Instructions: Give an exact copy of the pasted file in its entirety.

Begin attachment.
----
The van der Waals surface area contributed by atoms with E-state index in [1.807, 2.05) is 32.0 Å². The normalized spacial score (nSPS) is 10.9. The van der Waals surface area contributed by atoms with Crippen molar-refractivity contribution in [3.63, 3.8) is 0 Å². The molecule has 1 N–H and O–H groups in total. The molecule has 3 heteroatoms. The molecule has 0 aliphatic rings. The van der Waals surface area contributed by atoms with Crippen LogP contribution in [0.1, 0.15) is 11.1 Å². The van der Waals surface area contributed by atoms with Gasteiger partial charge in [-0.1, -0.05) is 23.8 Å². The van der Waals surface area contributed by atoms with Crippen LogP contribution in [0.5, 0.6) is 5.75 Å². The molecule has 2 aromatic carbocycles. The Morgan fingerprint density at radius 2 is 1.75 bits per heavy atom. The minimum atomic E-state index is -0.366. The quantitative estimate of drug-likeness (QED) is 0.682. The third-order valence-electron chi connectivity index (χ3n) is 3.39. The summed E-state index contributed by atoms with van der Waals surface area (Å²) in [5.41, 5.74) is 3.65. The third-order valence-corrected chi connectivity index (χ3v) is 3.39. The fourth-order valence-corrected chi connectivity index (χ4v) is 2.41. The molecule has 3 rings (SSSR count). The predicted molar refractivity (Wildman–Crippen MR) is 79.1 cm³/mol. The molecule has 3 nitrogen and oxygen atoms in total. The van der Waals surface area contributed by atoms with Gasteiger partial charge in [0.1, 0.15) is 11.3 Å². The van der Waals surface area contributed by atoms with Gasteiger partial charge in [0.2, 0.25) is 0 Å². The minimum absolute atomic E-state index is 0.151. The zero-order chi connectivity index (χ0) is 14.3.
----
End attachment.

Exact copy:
The van der Waals surface area contributed by atoms with E-state index in [1.807, 2.05) is 32.0 Å². The normalized spacial score (nSPS) is 10.9. The van der Waals surface area contributed by atoms with Crippen molar-refractivity contribution in [3.63, 3.8) is 0 Å². The molecule has 1 N–H and O–H groups in total. The molecule has 3 heteroatoms. The molecule has 0 aliphatic rings. The van der Waals surface area contributed by atoms with Crippen LogP contribution in [0.1, 0.15) is 11.1 Å². The van der Waals surface area contributed by atoms with Gasteiger partial charge in [-0.1, -0.05) is 23.8 Å². The van der Waals surface area contributed by atoms with Crippen LogP contribution in [0.5, 0.6) is 5.75 Å². The molecule has 2 aromatic carbocycles. The Morgan fingerprint density at radius 2 is 1.75 bits per heavy atom. The minimum atomic E-state index is -0.366. The quantitative estimate of drug-likeness (QED) is 0.682. The third-order valence-electron chi connectivity index (χ3n) is 3.39. The summed E-state index contributed by atoms with van der Waals surface area (Å²) in [5.41, 5.74) is 3.65. The third-order valence-corrected chi connectivity index (χ3v) is 3.39. The fourth-order valence-corrected chi connectivity index (χ4v) is 2.41. The molecule has 3 rings (SSSR count). The predicted molar refractivity (Wildman–Crippen MR) is 79.1 cm³/mol. The molecule has 3 nitrogen and oxygen atoms in total. The van der Waals surface area contributed by atoms with Gasteiger partial charge in [0.1, 0.15) is 11.3 Å². The van der Waals surface area contributed by atoms with Gasteiger partial charge in [0.2, 0.25) is 0 Å². The minimum absolute atomic E-state index is 0.151. The zero-order chi connectivity index (χ0) is 14.3.